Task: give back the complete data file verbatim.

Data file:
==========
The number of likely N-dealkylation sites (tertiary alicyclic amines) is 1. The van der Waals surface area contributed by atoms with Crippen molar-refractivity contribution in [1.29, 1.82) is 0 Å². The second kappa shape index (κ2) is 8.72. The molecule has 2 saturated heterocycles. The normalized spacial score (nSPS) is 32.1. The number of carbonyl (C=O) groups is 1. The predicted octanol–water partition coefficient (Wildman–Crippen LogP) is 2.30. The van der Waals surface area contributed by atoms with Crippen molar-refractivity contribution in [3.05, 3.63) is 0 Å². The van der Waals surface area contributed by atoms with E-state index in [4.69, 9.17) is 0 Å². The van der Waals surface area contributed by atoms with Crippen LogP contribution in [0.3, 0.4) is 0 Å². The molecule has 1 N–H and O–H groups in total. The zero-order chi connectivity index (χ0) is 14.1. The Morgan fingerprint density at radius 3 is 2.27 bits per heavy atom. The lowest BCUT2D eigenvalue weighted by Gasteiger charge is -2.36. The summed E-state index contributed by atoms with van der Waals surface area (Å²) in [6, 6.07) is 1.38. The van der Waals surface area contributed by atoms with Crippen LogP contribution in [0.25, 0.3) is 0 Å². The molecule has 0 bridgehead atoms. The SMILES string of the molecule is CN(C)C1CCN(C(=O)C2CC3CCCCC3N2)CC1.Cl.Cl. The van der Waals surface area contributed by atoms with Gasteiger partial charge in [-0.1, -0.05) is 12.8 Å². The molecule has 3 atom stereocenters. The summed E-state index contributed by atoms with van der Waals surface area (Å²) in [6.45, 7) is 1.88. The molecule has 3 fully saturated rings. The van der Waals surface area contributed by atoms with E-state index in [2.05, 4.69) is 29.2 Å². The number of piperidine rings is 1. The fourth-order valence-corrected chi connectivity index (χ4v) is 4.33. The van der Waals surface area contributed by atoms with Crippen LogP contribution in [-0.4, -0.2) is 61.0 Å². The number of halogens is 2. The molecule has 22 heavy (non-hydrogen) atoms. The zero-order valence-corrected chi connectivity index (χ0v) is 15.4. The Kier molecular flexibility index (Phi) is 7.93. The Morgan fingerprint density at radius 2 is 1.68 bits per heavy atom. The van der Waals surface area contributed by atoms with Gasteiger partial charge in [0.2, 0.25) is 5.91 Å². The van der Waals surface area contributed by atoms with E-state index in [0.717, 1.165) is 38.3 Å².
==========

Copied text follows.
The number of likely N-dealkylation sites (tertiary alicyclic amines) is 1. The van der Waals surface area contributed by atoms with Crippen molar-refractivity contribution in [1.29, 1.82) is 0 Å². The second kappa shape index (κ2) is 8.72. The molecule has 2 saturated heterocycles. The normalized spacial score (nSPS) is 32.1. The number of carbonyl (C=O) groups is 1. The predicted octanol–water partition coefficient (Wildman–Crippen LogP) is 2.30. The van der Waals surface area contributed by atoms with Crippen molar-refractivity contribution in [3.05, 3.63) is 0 Å². The van der Waals surface area contributed by atoms with E-state index in [4.69, 9.17) is 0 Å². The van der Waals surface area contributed by atoms with Crippen LogP contribution in [0.3, 0.4) is 0 Å². The molecule has 1 N–H and O–H groups in total. The zero-order chi connectivity index (χ0) is 14.1. The Morgan fingerprint density at radius 3 is 2.27 bits per heavy atom. The lowest BCUT2D eigenvalue weighted by Gasteiger charge is -2.36. The summed E-state index contributed by atoms with van der Waals surface area (Å²) in [6, 6.07) is 1.38. The van der Waals surface area contributed by atoms with Crippen LogP contribution in [0.25, 0.3) is 0 Å². The molecule has 0 bridgehead atoms. The SMILES string of the molecule is CN(C)C1CCN(C(=O)C2CC3CCCCC3N2)CC1.Cl.Cl. The van der Waals surface area contributed by atoms with Gasteiger partial charge in [-0.1, -0.05) is 12.8 Å². The molecule has 3 atom stereocenters. The summed E-state index contributed by atoms with van der Waals surface area (Å²) in [6.45, 7) is 1.88. The molecule has 3 fully saturated rings. The van der Waals surface area contributed by atoms with E-state index in [2.05, 4.69) is 29.2 Å². The number of piperidine rings is 1. The fourth-order valence-corrected chi connectivity index (χ4v) is 4.33. The van der Waals surface area contributed by atoms with Crippen LogP contribution in [-0.4, -0.2) is 61.0 Å². The number of halogens is 2. The molecule has 22 heavy (non-hydrogen) atoms. The zero-order valence-corrected chi connectivity index (χ0v) is 15.4. The Kier molecular flexibility index (Phi) is 7.93. The Morgan fingerprint density at radius 2 is 1.68 bits per heavy atom. The van der Waals surface area contributed by atoms with Gasteiger partial charge in [0.2, 0.25) is 5.91 Å². The van der Waals surface area contributed by atoms with E-state index in [0.717, 1.165) is 38.3 Å².